American Crossword Puzzle Tournament


 Crossword Tournament

In the News

Source: Ladies' Home Journal
Date: March 2007
Byline: Sondra Forsyth

How They Met: Four Letters, Starts with "L"

This pair shared a passion for crossword puzzles that led to so much more.

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The Crossword Couple

When Greg Pliska proposed to Jessica Switzer in January 2006, he did it with crossword puzzles. That much she'd expected; after all, the couple's 10-month courtship — which followed their meeting at the 2005 American Crossword Puzzle Tournament, in Stamford, Connecticut — had been punctuated with romantic crosswords that Greg composed just for her. But even Jessica was surprised at the ingenuity of this one. "When she wasn't home, I hung clues for a game that would lead her through a series of puzzles," says Greg. "The final puzzle had two different sets of clues. When all of the spaces were filled in, both spelled out 'Will you marry me?' in each of the puzzle's four corners, with the answer in the center. But the center answer in one set spelled 'No,' the other 'Yes.' She had to figure all that out and then make her choice."

"Of course I chose 'yes,'" says Jessica, ticking off the qualities that she loves in Greg. "He's well-read, he's a math and science whiz, he's a musician. He's good at so many things yet he's unassuming. And even though he's impossibly smart, he's adorable and charming and funny and cool." Most of all, she says, "he's a deeply good person."

Jessica had been a regular at the tournament since 1997. "I'd always loved doing the New York Times crossword puzzle," she says, "but when my college roommate and I started going to the tournament, we were embarrassed to tell anyone because it sounded so nerdy. It was not exactly the sexiest of hobbies."

Greg, a crossword devotee who'd been attending the tournament for even longer, would have been just the guy to disabuse Jessica of that notion — if the two had ever managed to meet. "Jessica has a picture of herself at the 2004 event standing with Will Shortz, the New York Times crossword puzzle editor and founder of the tournament," says Greg. "I'm standing right behind them, but we might as well have been miles apart. I guess it just wasn't the moment we were supposed to connect."

Falling in Love

That moment arrived the following March, but only with the help of two twists of fate. "I was planning to attend just the Friday-evening social events and games," says Jessica, the founder and executive director of the New York Opportunity Network, a nonprofit organization in New York City that helps low-income public high school students. "I never thought I was good enough to compete during the actual competition on Saturday and Sunday, so I went home on Friday night. But when I woke up on Saturday morning, something told me to get on a train and go right back to the competition."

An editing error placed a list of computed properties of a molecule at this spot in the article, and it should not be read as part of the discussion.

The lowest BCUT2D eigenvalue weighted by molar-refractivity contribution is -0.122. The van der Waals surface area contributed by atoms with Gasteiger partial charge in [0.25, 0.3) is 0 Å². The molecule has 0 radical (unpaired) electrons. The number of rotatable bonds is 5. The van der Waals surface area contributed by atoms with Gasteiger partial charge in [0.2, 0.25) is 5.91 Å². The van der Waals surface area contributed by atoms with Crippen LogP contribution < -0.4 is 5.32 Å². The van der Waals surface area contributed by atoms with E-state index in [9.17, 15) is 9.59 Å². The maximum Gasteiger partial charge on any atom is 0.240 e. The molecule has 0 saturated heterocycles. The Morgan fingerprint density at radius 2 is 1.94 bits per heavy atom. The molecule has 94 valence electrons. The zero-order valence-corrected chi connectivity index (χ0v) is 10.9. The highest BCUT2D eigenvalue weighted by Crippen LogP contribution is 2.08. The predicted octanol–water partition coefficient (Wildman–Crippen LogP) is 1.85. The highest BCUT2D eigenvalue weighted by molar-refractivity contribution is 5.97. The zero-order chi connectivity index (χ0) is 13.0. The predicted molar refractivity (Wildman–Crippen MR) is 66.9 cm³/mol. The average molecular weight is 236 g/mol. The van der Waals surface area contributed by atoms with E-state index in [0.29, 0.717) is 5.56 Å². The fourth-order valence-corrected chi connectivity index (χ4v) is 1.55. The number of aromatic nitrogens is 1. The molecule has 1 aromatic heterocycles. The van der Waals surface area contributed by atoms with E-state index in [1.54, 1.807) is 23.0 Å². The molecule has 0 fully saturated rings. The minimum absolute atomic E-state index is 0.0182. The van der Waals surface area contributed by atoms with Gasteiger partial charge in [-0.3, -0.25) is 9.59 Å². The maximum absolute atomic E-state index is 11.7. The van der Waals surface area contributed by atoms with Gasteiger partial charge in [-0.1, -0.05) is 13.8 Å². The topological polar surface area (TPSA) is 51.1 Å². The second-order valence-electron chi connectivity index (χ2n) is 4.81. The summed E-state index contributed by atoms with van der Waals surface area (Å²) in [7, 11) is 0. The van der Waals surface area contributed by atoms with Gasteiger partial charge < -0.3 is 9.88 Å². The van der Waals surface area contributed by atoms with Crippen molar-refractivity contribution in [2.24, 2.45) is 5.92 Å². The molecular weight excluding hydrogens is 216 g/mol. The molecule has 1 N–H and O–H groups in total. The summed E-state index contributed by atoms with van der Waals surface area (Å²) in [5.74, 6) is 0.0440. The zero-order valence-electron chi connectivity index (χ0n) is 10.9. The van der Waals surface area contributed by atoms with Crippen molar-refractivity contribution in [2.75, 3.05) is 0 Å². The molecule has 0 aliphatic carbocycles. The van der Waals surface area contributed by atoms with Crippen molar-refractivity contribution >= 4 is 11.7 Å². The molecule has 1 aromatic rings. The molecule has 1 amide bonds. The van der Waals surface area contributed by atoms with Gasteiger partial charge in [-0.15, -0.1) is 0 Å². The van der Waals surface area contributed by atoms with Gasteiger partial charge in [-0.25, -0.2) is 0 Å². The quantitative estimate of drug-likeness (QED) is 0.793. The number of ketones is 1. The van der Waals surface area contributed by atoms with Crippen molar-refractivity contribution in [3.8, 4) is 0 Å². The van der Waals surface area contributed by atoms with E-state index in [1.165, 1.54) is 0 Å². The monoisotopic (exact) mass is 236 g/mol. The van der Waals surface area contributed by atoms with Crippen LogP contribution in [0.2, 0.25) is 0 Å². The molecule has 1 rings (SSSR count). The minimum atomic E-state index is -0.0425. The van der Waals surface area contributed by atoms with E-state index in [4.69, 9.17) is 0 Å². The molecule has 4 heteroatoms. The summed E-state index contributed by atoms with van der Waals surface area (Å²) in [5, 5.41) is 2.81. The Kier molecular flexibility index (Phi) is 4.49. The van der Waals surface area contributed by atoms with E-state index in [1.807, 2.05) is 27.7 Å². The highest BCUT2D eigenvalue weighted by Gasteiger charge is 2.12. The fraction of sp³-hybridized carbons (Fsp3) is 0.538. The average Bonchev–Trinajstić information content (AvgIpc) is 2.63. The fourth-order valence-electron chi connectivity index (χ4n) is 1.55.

Meanwhile, Greg almost missed the '05 tournament altogether. A composer and conductor of popular music whose arrangements have been recorded by Carly Simon and Michael Stipe, he was on tour in Europe. "Our tour ended earlier than we thought," he says. "The morning after our plane landed, I drove straight to Stamford, getting there just in time to do the first puzzle. I looked over at one of the other tables and there was this beautiful woman. I instantly felt something."

Greg, who had been briefly married before, went over to talk to a friend during a break. "That was a ruse," says Greg, now 44. "He was sitting next to Jessica and it gave me an excuse to introduce myself to her."

"I knew the minute we started talking that Greg was different from any of the other guys I'd dated," says Jessica, 32. "We just clicked." She was delighted when they ate lunch together, then dinner. "After dinner, we played Boggle and other games for hours," she continues, noting that "he was head and shoulders above me in ability. I kept thinking how glad I was that I'd followed my instincts and returned to the tournament. I got very lucky — who'd have thought my nerdy pastime would introduce me to the love of my life?"

At 3 a.m., when the two word wizards finally headed back to their rooms, they stole a passionate kiss in the elevator. By the time the tournament ended on Sunday evening, they were "an item," as Jessica puts it.

Greg offered to drive Jessica back to New York City, where they both lived. "I really knew Jessica was the woman for me when I heard her on her cell phone in the car," says Greg. "She was speaking with a high school student her organization had helped. The combination of encouragement, solid advice, and genuine caring came through so clearly."

The couple got married on June 3, 2006, Jessica's 32nd birthday. Will Shortz, puzzle-meister extraordinaire, was among the guests. "I've been a Will Shortz groupie since my college days," gushes Jessica. "I used to go to every event where he was speaking! To have him at our wedding was a thrill — and couldn't have been more appropriate since Greg and I would never have gotten together if it weren't for the tournament Shortz started."

At the end of the ceremony, the cantor who officiated made a prophetic pun, offering up the hope that "never a cross word will pass between you." And that, the couple's shared hobby excepted, is exactly what has come to pass.


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